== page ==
• August 21, 2014

Cove considers building disc golf course at Ogletree Gap Park

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Posted: Monday, April 28, 2014 4:30 am

COPPERAS COVE — Eleven-year-old Barrett Harman threw white chunks of Wonder bread to a gaggle of geese at City Park on Friday.

He and his mother, Larenda Harman, spent the warm afternoon feeding the fowl. But Harman said there really isn’t much for families to do around Copperas Cove.

Once, there was a bowling alley and miniature golf, but both places closed years ago, she said. Now there’s movies and golf, but not very many families can play golf together.

“Guns and golf,” Barrett said.

The city of Copperas Cove is considering building a disc golf course at Ogletree Gap Park giving residents more things to do outdoors.

“I’m not against it if it is something for adults and kids to do,” said Roger Miller, a Cove resident also visiting City Park on Friday. “It’s good to give them something to do, to keep them out of trouble.”

Disc golf is a flying disc game where players throw Frisbees at a metal pole with a basket attached. Much of the scoring and course difficulties mirror golf and players can buy intricate equipment as well, but specialized equipment is not required on a recreational level.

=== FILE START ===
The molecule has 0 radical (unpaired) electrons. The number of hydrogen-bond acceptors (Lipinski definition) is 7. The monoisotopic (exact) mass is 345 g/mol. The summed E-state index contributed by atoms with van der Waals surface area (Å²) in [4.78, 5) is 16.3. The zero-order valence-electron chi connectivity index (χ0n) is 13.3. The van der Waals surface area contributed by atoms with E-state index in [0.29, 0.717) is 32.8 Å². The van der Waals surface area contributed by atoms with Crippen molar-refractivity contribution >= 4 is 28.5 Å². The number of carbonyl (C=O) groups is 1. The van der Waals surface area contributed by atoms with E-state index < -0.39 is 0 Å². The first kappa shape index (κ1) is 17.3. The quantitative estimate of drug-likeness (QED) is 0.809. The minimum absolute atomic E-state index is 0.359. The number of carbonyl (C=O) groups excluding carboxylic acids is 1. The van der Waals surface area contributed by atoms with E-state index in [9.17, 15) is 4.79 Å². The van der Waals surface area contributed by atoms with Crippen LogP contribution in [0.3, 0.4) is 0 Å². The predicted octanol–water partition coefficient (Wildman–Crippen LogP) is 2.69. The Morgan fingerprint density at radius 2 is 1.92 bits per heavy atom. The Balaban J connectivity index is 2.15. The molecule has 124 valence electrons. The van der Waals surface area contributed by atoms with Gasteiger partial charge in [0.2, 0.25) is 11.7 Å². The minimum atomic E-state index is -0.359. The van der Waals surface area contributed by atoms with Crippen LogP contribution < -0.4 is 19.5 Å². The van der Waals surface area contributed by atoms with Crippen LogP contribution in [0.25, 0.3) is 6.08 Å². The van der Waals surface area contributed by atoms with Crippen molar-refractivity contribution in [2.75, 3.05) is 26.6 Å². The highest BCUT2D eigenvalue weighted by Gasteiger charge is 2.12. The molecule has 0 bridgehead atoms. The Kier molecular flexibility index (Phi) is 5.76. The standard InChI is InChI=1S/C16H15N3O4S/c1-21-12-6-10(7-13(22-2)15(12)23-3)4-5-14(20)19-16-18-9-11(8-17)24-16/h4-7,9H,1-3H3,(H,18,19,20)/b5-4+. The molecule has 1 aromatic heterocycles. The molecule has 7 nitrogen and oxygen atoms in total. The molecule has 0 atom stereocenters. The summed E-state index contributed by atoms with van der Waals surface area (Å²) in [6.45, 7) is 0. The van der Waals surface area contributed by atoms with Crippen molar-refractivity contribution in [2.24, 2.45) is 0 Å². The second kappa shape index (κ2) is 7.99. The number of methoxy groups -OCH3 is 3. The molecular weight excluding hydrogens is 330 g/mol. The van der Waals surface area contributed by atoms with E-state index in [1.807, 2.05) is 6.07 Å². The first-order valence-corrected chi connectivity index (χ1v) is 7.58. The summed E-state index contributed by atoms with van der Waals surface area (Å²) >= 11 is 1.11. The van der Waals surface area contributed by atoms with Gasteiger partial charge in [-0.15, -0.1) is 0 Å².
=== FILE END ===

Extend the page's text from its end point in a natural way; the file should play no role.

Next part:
The game is played in more than 40 countries and has a professional level with more than 34,000 members.

“The best thing about disc golf is you can put (a course) anywhere,” Joseph Pace, parks and recreation director, told Copperas Cove City Council members at an April 1 workshop.

With more than 225 courses from Allen to Wimberley and 3,000 courses in the U.S., a well-designed disc golf course would bring tourism to the area and could host higher-level tournaments, Pace said.

Pace spoke with renowned course designer John Houck in January, who said it would cost about $50,000 for his firm to design a course.

Houck is the former commissioner of the Professional Disc Golf Association and a disc golf hall of fame inductee. He’s also considered one of the best course designers in the country, Pace said.

Robert Moss, parks and recreation director for Marble Falls, said after a Houck course was completed in his town, people did travel to come play it.

“When they opened that course they actually had more people attend from out of town than they did in town,” Pace said, referring to the Marble Falls course.

Currently, Pace said, council members like the idea, but the parks and recreation department is looking at ways to fund the project.

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